The U.S. electrical distribution system is a patchwork of 100+ years of upgrades that create basic reliability issues and expose entire regions to unnecessary risks of catastrophic electrical failure. NIST’s Smart Grid efforts are providing the strategic planning needed to modernize and stabilize the national grid.
As tasked under the Energy Independence and Security Act of 2007, NIST is coordinating the development of a secure and interoperable smart power grid. Interoperability has been a longstanding challenge to the networked grid, a challenge compounded by a growing power infrastructure. With the establishment of the Smart Grid Interoperability Panel (SGIP) and the publication of the Framework and Roadmap for Smart Grid Interoperability (Releases 1.0, 2.0 and 3.0), NIST is guiding the development of a modernized grid that will synchronize equipment, controls and computers to meet the nation’s quickly changing electricity demands.
A 2003 blackout in the Northeast U.S. left millions without power for up to two days, with the economic impact estimated at a $6.4 billion loss. One cited reason for the catastrophic breakdown was “failure to provide effective diagnostic support,” a complication that can be remedied with effective planning and communication. NIST’s Smart Grid Framework efforts are mapping the interconnections for the nation’s grid of the future, while NIST’s Smart Grid Testbed is providing the fundamental research platform for testing new plug-and-play technologies.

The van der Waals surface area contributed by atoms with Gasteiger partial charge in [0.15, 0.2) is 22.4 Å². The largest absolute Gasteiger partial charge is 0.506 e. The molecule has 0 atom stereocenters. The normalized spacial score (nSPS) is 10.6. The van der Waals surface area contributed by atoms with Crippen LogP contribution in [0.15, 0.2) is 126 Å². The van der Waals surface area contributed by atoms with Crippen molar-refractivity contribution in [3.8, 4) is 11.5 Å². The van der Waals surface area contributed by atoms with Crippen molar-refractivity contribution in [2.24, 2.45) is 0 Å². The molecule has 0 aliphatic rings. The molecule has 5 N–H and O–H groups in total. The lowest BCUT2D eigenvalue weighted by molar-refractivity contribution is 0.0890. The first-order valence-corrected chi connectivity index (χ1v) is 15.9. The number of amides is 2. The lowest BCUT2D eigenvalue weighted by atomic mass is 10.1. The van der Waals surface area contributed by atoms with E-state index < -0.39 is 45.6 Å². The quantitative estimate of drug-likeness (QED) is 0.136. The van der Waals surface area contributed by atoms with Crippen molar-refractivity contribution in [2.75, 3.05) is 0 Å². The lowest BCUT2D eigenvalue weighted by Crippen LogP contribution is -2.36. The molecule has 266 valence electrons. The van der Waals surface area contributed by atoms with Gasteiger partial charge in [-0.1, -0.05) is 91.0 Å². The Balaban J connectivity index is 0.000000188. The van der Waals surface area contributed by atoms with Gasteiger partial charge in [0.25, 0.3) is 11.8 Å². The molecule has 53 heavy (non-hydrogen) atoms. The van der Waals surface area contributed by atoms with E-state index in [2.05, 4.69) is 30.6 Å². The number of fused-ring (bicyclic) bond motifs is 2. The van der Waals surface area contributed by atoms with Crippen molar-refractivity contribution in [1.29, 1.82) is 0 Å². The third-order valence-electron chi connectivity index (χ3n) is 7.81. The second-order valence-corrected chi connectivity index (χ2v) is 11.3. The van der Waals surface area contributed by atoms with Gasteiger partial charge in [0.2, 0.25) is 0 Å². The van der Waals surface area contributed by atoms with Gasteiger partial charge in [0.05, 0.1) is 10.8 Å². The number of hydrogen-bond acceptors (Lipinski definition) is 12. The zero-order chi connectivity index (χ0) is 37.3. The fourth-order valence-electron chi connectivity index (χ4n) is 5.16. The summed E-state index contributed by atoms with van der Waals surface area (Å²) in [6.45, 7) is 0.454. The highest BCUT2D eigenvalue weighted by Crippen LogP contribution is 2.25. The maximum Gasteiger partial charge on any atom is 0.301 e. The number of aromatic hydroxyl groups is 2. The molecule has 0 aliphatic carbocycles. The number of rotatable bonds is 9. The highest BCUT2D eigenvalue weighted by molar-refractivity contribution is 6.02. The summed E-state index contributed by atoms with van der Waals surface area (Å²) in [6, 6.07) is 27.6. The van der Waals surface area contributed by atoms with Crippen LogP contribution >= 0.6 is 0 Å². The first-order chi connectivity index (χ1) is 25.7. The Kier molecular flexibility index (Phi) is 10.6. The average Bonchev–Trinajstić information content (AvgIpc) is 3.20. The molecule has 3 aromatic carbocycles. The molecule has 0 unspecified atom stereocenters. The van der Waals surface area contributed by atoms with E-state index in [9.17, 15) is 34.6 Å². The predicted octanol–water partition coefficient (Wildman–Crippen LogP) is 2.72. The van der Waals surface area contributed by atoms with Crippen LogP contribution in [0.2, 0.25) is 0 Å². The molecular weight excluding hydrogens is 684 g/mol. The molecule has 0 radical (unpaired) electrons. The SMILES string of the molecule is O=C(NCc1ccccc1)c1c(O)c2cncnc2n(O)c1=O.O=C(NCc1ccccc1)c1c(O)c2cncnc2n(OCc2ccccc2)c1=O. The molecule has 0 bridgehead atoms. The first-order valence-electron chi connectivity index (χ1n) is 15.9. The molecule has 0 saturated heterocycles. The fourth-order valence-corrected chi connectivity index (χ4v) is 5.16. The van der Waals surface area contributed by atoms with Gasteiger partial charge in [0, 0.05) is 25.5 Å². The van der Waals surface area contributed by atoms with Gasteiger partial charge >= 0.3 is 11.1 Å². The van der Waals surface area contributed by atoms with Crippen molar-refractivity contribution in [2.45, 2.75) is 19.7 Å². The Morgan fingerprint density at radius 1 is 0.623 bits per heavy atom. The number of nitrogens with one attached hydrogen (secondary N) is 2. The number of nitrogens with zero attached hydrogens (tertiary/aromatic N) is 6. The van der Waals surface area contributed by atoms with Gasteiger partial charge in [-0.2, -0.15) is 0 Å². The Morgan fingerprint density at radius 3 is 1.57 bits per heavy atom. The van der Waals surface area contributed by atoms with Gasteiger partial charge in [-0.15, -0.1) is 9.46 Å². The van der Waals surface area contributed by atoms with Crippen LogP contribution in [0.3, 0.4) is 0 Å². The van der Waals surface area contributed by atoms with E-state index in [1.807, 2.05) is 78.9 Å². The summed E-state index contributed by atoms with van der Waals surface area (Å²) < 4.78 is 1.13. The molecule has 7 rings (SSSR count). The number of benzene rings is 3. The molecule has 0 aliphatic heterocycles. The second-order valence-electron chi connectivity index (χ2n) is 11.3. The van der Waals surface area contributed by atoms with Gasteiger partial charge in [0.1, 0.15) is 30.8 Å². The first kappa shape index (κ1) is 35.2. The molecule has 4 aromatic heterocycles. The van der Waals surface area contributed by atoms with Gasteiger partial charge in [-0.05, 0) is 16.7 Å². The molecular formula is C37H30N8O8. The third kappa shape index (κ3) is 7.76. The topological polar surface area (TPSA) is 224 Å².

The national grid consists of millions of miles of electrical lines operated by more than 3,000 utilities, making coordination difficult. In 2017, the SGIP merged into the nonprofit organization Smart Electric Power Alliance (SEPA), which continues to facilitate the adoption of the Smart Grid Framework and accompanying Catalog of Standards. Including over 1,000 member organizations and supported by NIST engagement and research, SEPA continues to provide invested leadership in updating the national grid.
1 PG&E, PG&E Smart Grid Annual Report, October 1, 2014